IS A FAITH THAT IS WILLING TO WAIT...WITHOUT IDOLS."
Walter Brueggemann -
above photograph was taken in my kitchen office on Union Mills Road
on the day that I opened the package of sketches from David Goatley.
There were two drawings of Walter Brueggemann in the sketches that David
had sent. Both were rendered during the afternoon we spent with Walter
Brueggemann at Columbia Theological Seminary in the winter of 1997.
Next to the typewriter you can see one of these sketches. The other
is printed at the bottom of this page.
those memorable winter hours that we spent with Professor Brueggemann
he told us, among many other things, of Martin Luther King's "kitchen
experience." With his orator's ability to emphasize certain words,
he said of Dr. King, "he had a kitchen experience!" And repeated
this line as he told us the story of a man broken in spirit.
"King couldn't go on," he said, and his own shoulders seemed
to slump as if he could feel the burden that King carried. "He
had come to the breaking point. The weight of what he was attempting
to do had become too great for his heart and body to support any longer.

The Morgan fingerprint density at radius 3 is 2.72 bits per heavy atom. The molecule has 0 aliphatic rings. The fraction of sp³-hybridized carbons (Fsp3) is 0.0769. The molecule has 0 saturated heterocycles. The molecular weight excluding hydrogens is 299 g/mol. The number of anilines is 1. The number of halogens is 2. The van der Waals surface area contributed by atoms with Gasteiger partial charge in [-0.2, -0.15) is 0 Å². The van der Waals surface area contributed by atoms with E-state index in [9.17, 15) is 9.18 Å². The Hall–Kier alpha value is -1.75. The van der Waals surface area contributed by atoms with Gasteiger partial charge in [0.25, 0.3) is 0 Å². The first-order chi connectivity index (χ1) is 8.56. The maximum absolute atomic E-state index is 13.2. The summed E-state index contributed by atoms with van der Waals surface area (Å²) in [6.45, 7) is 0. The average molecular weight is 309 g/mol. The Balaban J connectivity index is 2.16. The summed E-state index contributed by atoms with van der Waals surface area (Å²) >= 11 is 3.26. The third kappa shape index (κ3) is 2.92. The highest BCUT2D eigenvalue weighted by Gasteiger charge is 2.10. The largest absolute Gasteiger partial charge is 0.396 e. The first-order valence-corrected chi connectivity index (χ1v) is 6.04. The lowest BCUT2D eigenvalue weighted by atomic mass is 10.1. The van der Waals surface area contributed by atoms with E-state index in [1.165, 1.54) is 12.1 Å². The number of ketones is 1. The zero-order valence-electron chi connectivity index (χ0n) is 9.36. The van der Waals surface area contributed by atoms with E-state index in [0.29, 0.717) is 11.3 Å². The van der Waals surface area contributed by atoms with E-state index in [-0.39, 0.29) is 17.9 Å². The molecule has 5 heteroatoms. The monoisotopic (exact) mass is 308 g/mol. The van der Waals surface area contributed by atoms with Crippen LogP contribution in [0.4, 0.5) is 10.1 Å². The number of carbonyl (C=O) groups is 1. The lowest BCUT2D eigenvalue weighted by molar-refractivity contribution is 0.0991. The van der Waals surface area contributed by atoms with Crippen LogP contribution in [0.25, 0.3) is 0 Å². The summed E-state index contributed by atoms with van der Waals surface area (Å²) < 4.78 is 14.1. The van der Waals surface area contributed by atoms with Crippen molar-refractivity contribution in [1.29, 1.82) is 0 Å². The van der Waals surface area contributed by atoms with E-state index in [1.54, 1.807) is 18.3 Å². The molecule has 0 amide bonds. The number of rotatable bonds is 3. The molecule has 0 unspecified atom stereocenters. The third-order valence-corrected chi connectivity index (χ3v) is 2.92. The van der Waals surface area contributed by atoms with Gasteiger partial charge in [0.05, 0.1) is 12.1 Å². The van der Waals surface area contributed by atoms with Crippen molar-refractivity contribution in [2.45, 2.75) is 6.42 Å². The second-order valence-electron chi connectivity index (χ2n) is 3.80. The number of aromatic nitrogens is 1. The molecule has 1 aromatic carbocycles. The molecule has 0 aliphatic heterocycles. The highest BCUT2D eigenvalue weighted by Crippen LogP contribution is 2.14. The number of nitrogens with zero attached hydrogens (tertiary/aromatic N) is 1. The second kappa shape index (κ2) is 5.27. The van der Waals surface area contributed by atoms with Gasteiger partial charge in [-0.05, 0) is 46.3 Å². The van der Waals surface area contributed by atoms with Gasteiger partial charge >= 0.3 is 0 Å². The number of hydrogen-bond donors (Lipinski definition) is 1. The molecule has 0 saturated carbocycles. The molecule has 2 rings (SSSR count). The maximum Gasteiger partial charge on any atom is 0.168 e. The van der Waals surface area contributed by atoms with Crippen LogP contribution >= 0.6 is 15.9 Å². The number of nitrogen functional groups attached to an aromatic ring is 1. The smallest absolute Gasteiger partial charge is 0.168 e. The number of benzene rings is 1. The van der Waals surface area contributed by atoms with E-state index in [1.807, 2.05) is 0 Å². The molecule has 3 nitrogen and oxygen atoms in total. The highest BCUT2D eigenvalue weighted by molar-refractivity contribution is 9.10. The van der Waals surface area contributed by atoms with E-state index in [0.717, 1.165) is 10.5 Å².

And then, on the day when he wanted to give it all up, he had his kitchen
Here Brueggemann paused, waiting for us to catch some sense of his own
anticipation of the story. Then he continued, his eyes shining, "King
went into the kitchen. I suppose he was making himself a cup of coffee.
And there he was, alone, removed from the public eye, and he heard the
word of the Lord speaking to him. He heard the voice with his own ears
and it said to him, 'Go on Martin! Go on!'"
on Martin! Go on!"
Walter Brueggemann, from David's sketch
made during our
conversation with him in the winter of 1997. Afterwards,
David and I often commented on Dr. Brueggemann's tremen
dous articulation of the Old and New Testament truths.
This story fits quite perfectly with my readings of Professor Brueggemann,
the proper focus of a writer and expositor who has always amplified
the "crossroads" aspect found in the Old and New Testament
writings: humankind confronted by the many great questions and crucibles
of existence, coming to terms with a divine challenge or mandate. In
these fiery moments of decision, great truths are cast.
For further reading, I highly suggest Brueggemann's "Prophetic
Imagination." It's the first of his books that I had the joy of
reading, and it remains one of the most indelible.
- L. CANTELON